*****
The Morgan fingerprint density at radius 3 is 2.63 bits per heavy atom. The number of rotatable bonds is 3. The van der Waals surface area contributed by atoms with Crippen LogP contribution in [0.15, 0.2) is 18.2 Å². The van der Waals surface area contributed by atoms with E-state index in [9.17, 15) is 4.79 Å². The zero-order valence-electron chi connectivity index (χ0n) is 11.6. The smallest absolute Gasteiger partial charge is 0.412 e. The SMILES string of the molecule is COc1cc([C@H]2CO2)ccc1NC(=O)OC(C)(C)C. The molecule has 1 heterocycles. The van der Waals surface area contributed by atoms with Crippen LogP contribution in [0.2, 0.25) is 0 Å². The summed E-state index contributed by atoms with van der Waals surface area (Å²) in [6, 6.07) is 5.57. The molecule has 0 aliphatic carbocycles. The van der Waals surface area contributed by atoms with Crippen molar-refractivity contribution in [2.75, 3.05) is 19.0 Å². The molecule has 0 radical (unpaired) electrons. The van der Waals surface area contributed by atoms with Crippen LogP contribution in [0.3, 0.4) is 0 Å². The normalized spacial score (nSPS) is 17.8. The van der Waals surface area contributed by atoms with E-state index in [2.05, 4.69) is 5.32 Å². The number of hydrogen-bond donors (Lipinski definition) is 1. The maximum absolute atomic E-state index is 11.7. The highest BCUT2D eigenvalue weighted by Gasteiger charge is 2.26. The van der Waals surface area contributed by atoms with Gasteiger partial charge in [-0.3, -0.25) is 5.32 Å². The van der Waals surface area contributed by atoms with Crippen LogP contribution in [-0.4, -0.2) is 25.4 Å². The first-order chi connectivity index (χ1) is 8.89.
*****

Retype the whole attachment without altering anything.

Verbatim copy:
The Morgan fingerprint density at radius 3 is 2.63 bits per heavy atom. The number of rotatable bonds is 3. The van der Waals surface area contributed by atoms with Crippen LogP contribution in [0.15, 0.2) is 18.2 Å². The van der Waals surface area contributed by atoms with E-state index in [9.17, 15) is 4.79 Å². The zero-order valence-electron chi connectivity index (χ0n) is 11.6. The smallest absolute Gasteiger partial charge is 0.412 e. The SMILES string of the molecule is COc1cc([C@H]2CO2)ccc1NC(=O)OC(C)(C)C. The molecule has 1 heterocycles. The van der Waals surface area contributed by atoms with Crippen LogP contribution in [0.2, 0.25) is 0 Å². The summed E-state index contributed by atoms with van der Waals surface area (Å²) in [6, 6.07) is 5.57. The molecule has 0 aliphatic carbocycles. The van der Waals surface area contributed by atoms with Crippen molar-refractivity contribution in [2.75, 3.05) is 19.0 Å². The molecule has 0 radical (unpaired) electrons. The van der Waals surface area contributed by atoms with Crippen LogP contribution in [0.3, 0.4) is 0 Å². The normalized spacial score (nSPS) is 17.8. The van der Waals surface area contributed by atoms with E-state index in [2.05, 4.69) is 5.32 Å². The number of hydrogen-bond donors (Lipinski definition) is 1. The maximum absolute atomic E-state index is 11.7. The highest BCUT2D eigenvalue weighted by Gasteiger charge is 2.26. The van der Waals surface area contributed by atoms with Gasteiger partial charge in [-0.3, -0.25) is 5.32 Å². The van der Waals surface area contributed by atoms with Crippen LogP contribution in [-0.4, -0.2) is 25.4 Å². The first-order chi connectivity index (χ1) is 8.89.